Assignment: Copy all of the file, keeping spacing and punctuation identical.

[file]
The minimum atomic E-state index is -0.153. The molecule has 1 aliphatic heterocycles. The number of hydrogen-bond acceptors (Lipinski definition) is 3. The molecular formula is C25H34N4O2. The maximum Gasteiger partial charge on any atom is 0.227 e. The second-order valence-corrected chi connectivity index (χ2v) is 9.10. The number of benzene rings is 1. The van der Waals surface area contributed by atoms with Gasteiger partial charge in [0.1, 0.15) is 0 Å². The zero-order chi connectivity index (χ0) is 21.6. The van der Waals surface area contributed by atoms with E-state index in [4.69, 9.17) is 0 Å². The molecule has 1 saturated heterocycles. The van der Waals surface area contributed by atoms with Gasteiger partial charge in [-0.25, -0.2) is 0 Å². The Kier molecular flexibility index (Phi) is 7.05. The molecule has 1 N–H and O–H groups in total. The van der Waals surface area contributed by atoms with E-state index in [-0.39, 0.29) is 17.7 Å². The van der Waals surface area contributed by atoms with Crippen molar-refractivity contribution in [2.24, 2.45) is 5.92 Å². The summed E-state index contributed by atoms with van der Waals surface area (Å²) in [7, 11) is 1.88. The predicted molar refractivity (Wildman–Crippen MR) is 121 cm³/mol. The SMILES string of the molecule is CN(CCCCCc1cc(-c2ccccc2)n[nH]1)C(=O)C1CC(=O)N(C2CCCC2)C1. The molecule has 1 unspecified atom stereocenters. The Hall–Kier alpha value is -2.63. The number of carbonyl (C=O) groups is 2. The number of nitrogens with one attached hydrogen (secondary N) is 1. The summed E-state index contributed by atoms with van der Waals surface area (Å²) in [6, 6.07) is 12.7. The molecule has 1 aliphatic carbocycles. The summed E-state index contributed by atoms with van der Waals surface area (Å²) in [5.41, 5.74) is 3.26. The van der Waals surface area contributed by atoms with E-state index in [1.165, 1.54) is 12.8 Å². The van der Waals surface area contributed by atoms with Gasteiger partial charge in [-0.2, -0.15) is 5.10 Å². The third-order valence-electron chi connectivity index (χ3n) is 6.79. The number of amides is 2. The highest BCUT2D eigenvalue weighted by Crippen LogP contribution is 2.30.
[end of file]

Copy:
The minimum atomic E-state index is -0.153. The molecule has 1 aliphatic heterocycles. The number of hydrogen-bond acceptors (Lipinski definition) is 3. The molecular formula is C25H34N4O2. The maximum Gasteiger partial charge on any atom is 0.227 e. The second-order valence-corrected chi connectivity index (χ2v) is 9.10. The number of benzene rings is 1. The van der Waals surface area contributed by atoms with Gasteiger partial charge in [0.1, 0.15) is 0 Å². The zero-order chi connectivity index (χ0) is 21.6. The van der Waals surface area contributed by atoms with E-state index in [4.69, 9.17) is 0 Å². The molecule has 1 saturated heterocycles. The van der Waals surface area contributed by atoms with Gasteiger partial charge in [-0.25, -0.2) is 0 Å². The Kier molecular flexibility index (Phi) is 7.05. The molecule has 1 N–H and O–H groups in total. The van der Waals surface area contributed by atoms with E-state index in [-0.39, 0.29) is 17.7 Å². The van der Waals surface area contributed by atoms with Crippen molar-refractivity contribution in [2.24, 2.45) is 5.92 Å². The summed E-state index contributed by atoms with van der Waals surface area (Å²) in [7, 11) is 1.88. The predicted molar refractivity (Wildman–Crippen MR) is 121 cm³/mol. The SMILES string of the molecule is CN(CCCCCc1cc(-c2ccccc2)n[nH]1)C(=O)C1CC(=O)N(C2CCCC2)C1. The molecule has 1 unspecified atom stereocenters. The Hall–Kier alpha value is -2.63. The number of carbonyl (C=O) groups is 2. The number of nitrogens with one attached hydrogen (secondary N) is 1. The summed E-state index contributed by atoms with van der Waals surface area (Å²) in [6, 6.07) is 12.7. The molecule has 1 aliphatic carbocycles. The summed E-state index contributed by atoms with van der Waals surface area (Å²) in [5.41, 5.74) is 3.26. The van der Waals surface area contributed by atoms with E-state index in [1.165, 1.54) is 12.8 Å². The van der Waals surface area contributed by atoms with Gasteiger partial charge in [-0.2, -0.15) is 5.10 Å². The third-order valence-electron chi connectivity index (χ3n) is 6.79. The number of amides is 2. The highest BCUT2D eigenvalue weighted by Crippen LogP contribution is 2.30.